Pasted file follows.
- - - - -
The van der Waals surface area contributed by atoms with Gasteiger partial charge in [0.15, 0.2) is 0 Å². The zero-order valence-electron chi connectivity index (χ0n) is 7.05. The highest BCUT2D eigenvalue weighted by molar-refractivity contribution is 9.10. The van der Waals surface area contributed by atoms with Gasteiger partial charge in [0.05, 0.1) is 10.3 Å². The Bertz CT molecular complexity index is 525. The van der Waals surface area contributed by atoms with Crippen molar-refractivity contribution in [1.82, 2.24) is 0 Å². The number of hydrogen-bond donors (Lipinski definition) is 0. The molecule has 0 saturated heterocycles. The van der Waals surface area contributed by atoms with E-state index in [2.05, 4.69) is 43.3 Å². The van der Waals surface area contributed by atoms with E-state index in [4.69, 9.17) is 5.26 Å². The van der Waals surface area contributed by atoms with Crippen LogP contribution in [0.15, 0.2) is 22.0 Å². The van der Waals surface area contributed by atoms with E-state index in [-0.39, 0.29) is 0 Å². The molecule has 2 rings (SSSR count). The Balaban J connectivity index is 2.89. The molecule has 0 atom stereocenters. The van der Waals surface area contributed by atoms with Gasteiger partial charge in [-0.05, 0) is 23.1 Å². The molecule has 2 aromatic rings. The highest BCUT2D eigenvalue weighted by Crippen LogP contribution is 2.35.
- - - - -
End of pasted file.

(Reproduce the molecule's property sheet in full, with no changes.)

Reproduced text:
The van der Waals surface area contributed by atoms with Gasteiger partial charge in [0.15, 0.2) is 0 Å². The zero-order valence-electron chi connectivity index (χ0n) is 7.05. The highest BCUT2D eigenvalue weighted by molar-refractivity contribution is 9.10. The van der Waals surface area contributed by atoms with Gasteiger partial charge in [0.05, 0.1) is 10.3 Å². The Bertz CT molecular complexity index is 525. The van der Waals surface area contributed by atoms with Crippen molar-refractivity contribution in [1.82, 2.24) is 0 Å². The number of hydrogen-bond donors (Lipinski definition) is 0. The molecule has 0 saturated heterocycles. The van der Waals surface area contributed by atoms with E-state index in [2.05, 4.69) is 43.3 Å². The van der Waals surface area contributed by atoms with E-state index in [4.69, 9.17) is 5.26 Å². The van der Waals surface area contributed by atoms with Crippen LogP contribution in [0.15, 0.2) is 22.0 Å². The van der Waals surface area contributed by atoms with E-state index in [-0.39, 0.29) is 0 Å². The molecule has 2 rings (SSSR count). The Balaban J connectivity index is 2.89. The molecule has 0 atom stereocenters. The van der Waals surface area contributed by atoms with Gasteiger partial charge in [-0.05, 0) is 23.1 Å². The molecule has 2 aromatic rings. The highest BCUT2D eigenvalue weighted by Crippen LogP contribution is 2.35.